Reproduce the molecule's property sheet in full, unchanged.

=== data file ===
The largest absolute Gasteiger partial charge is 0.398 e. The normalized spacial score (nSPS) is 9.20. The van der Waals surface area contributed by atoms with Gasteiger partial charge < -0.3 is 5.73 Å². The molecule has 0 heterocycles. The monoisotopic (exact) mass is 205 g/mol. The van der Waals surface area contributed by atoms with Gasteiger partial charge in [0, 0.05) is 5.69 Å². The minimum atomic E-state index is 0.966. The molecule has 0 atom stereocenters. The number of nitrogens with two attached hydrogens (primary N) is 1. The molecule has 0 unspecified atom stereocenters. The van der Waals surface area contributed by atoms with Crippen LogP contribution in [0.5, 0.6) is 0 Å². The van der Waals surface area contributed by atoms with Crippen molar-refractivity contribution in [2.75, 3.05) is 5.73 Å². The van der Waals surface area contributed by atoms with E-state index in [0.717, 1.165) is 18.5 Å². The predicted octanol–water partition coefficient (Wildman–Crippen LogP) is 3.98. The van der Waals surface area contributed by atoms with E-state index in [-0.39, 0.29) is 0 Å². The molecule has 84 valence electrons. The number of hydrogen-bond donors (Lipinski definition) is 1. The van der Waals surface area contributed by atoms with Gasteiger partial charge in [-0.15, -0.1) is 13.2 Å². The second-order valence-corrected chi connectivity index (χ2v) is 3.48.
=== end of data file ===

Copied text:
The largest absolute Gasteiger partial charge is 0.398 e. The normalized spacial score (nSPS) is 9.20. The van der Waals surface area contributed by atoms with Gasteiger partial charge < -0.3 is 5.73 Å². The molecule has 0 heterocycles. The monoisotopic (exact) mass is 205 g/mol. The van der Waals surface area contributed by atoms with Gasteiger partial charge in [0, 0.05) is 5.69 Å². The minimum atomic E-state index is 0.966. The molecule has 0 atom stereocenters. The number of nitrogens with two attached hydrogens (primary N) is 1. The molecule has 0 unspecified atom stereocenters. The van der Waals surface area contributed by atoms with Crippen LogP contribution in [0.5, 0.6) is 0 Å². The van der Waals surface area contributed by atoms with Crippen molar-refractivity contribution in [2.75, 3.05) is 5.73 Å². The van der Waals surface area contributed by atoms with E-state index in [0.717, 1.165) is 18.5 Å². The predicted octanol–water partition coefficient (Wildman–Crippen LogP) is 3.98. The van der Waals surface area contributed by atoms with E-state index in [-0.39, 0.29) is 0 Å². The molecule has 84 valence electrons. The number of hydrogen-bond donors (Lipinski definition) is 1. The van der Waals surface area contributed by atoms with Gasteiger partial charge in [-0.15, -0.1) is 13.2 Å². The second-order valence-corrected chi connectivity index (χ2v) is 3.48.